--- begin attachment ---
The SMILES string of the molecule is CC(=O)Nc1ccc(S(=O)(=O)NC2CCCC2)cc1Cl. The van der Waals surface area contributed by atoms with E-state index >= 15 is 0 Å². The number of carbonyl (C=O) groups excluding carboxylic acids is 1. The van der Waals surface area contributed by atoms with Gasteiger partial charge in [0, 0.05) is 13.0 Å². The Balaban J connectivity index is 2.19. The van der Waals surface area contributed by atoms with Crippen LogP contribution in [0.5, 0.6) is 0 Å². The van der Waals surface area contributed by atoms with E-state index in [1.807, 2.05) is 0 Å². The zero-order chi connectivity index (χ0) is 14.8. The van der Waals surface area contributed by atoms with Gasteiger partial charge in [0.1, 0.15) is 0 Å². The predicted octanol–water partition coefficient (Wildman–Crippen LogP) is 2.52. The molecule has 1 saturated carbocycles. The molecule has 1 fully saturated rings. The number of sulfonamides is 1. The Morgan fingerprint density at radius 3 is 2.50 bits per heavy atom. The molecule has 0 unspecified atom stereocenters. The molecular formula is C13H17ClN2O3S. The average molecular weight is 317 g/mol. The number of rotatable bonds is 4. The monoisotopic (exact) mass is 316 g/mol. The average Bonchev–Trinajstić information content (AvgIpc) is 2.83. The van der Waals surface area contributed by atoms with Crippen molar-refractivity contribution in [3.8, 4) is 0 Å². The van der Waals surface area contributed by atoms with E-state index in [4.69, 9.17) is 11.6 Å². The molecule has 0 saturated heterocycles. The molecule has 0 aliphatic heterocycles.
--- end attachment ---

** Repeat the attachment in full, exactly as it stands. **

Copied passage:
The SMILES string of the molecule is CC(=O)Nc1ccc(S(=O)(=O)NC2CCCC2)cc1Cl. The van der Waals surface area contributed by atoms with E-state index >= 15 is 0 Å². The number of carbonyl (C=O) groups excluding carboxylic acids is 1. The van der Waals surface area contributed by atoms with Gasteiger partial charge in [0, 0.05) is 13.0 Å². The Balaban J connectivity index is 2.19. The van der Waals surface area contributed by atoms with Crippen LogP contribution in [0.5, 0.6) is 0 Å². The van der Waals surface area contributed by atoms with E-state index in [1.807, 2.05) is 0 Å². The zero-order chi connectivity index (χ0) is 14.8. The van der Waals surface area contributed by atoms with Gasteiger partial charge in [0.1, 0.15) is 0 Å². The predicted octanol–water partition coefficient (Wildman–Crippen LogP) is 2.52. The molecule has 1 saturated carbocycles. The molecule has 1 fully saturated rings. The number of sulfonamides is 1. The Morgan fingerprint density at radius 3 is 2.50 bits per heavy atom. The molecule has 0 unspecified atom stereocenters. The molecular formula is C13H17ClN2O3S. The average molecular weight is 317 g/mol. The number of rotatable bonds is 4. The monoisotopic (exact) mass is 316 g/mol. The average Bonchev–Trinajstić information content (AvgIpc) is 2.83. The van der Waals surface area contributed by atoms with Crippen molar-refractivity contribution in [3.8, 4) is 0 Å². The van der Waals surface area contributed by atoms with E-state index in [4.69, 9.17) is 11.6 Å². The molecule has 0 saturated heterocycles. The molecule has 0 aliphatic heterocycles.